How is BGF championing EDI through its values – and what impact does this have on investments?
Internally, diversity starts right from the beginning – from how we recruit through to how we foster and bring in different perspectives across BGF. Our internship program, for example, is focused on increasing socioeconomic diversity in order to get a diverse range of life experiences and encouraging individuals to contribute their unique perspectives to the work that we do. We also invest in creating an inclusive environment day-to-day, because by cultivating that, diversity is able to flourish.
In terms of our investment portfolio, we then look at their own management practices, we are looking at: How diverse is their workforce? How diverse is the founder base? What are we doing to track and measure that? Those questions and reflections are followed by tangible interventions that we implement to create a more accessible and inclusive environment across the board.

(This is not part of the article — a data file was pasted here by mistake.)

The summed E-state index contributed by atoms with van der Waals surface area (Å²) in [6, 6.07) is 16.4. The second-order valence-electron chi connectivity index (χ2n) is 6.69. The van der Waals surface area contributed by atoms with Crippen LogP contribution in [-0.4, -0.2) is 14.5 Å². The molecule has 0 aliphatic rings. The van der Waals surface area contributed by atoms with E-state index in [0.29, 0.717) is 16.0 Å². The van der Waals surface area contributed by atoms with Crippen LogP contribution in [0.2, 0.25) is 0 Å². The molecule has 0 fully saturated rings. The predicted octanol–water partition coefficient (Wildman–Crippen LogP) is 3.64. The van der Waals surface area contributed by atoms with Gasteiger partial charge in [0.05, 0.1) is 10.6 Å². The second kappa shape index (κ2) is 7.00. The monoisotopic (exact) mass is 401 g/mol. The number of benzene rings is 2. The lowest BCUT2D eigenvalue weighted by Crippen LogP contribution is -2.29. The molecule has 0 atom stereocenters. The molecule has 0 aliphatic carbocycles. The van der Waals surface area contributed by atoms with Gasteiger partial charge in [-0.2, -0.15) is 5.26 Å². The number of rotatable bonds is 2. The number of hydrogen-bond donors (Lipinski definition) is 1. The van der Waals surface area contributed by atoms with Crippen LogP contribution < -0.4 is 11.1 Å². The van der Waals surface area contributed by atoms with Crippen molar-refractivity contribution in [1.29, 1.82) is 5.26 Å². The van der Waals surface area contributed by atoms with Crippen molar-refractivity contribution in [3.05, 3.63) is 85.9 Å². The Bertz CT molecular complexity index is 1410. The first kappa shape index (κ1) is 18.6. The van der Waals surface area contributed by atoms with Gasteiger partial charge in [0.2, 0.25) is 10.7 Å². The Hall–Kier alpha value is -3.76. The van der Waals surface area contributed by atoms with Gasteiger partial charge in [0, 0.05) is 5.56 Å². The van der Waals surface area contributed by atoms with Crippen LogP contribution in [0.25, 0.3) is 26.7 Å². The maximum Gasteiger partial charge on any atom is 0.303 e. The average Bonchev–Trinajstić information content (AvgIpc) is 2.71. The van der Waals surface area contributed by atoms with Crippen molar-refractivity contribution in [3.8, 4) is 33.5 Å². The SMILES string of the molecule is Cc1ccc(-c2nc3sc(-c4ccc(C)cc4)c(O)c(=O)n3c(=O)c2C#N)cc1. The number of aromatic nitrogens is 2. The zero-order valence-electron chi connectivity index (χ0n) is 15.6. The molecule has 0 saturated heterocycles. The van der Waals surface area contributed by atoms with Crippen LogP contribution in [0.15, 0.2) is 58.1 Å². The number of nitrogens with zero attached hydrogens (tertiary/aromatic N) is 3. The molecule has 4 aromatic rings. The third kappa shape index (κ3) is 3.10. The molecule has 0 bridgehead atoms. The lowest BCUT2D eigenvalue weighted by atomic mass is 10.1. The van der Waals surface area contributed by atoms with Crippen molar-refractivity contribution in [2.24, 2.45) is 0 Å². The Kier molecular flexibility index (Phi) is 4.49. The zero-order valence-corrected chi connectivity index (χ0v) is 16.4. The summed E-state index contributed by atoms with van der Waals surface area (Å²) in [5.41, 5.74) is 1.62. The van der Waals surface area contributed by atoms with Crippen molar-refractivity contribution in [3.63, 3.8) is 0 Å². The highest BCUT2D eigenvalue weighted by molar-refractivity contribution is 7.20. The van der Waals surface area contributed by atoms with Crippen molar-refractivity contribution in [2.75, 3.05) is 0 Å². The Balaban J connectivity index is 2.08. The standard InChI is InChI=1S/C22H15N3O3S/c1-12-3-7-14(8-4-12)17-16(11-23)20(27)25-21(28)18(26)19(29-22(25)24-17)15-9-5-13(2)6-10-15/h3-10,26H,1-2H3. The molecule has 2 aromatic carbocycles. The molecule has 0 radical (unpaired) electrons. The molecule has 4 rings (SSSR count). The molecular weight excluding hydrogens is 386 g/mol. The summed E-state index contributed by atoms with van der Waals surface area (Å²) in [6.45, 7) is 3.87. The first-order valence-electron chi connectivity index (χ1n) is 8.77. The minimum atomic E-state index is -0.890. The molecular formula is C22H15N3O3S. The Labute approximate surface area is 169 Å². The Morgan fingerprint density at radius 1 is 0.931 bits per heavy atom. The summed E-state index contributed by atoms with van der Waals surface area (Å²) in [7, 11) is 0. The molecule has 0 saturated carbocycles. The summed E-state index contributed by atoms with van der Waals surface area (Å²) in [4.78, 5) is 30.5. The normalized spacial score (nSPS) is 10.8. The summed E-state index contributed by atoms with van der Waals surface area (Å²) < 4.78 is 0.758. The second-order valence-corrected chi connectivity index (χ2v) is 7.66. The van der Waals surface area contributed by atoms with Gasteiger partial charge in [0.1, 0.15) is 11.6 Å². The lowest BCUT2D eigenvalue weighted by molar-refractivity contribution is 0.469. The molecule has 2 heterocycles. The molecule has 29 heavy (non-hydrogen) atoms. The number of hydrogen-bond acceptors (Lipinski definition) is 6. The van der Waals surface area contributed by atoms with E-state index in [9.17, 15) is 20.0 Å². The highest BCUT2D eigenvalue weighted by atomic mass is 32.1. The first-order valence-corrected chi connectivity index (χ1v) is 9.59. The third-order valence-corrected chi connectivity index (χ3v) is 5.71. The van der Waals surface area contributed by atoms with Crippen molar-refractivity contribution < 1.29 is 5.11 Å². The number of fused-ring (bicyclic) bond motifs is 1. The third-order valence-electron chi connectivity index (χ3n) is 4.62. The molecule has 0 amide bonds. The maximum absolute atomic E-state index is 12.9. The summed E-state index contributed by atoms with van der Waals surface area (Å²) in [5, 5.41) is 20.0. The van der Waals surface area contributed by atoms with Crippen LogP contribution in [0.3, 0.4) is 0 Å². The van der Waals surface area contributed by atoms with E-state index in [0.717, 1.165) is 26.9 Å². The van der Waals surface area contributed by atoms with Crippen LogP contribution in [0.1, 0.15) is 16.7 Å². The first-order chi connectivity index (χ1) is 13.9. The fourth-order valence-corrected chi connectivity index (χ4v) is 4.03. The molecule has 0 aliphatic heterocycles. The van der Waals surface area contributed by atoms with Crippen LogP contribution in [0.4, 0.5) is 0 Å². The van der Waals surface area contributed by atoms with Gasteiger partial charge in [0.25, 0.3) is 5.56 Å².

Why is it important to align personal values with the values of the company you work for?
Most people need to feel a sense of connection and worth to the work that they do. If you don’t believe in what you’re doing, or you don’t have any passion for it, it is very difficult to sustain your motivation on purely financial reward and status.
At BGF, we encourage people to be themselves so that they have the opportunity to seek out what is important to them – their intrinsic drive – so that their performance is sustainable.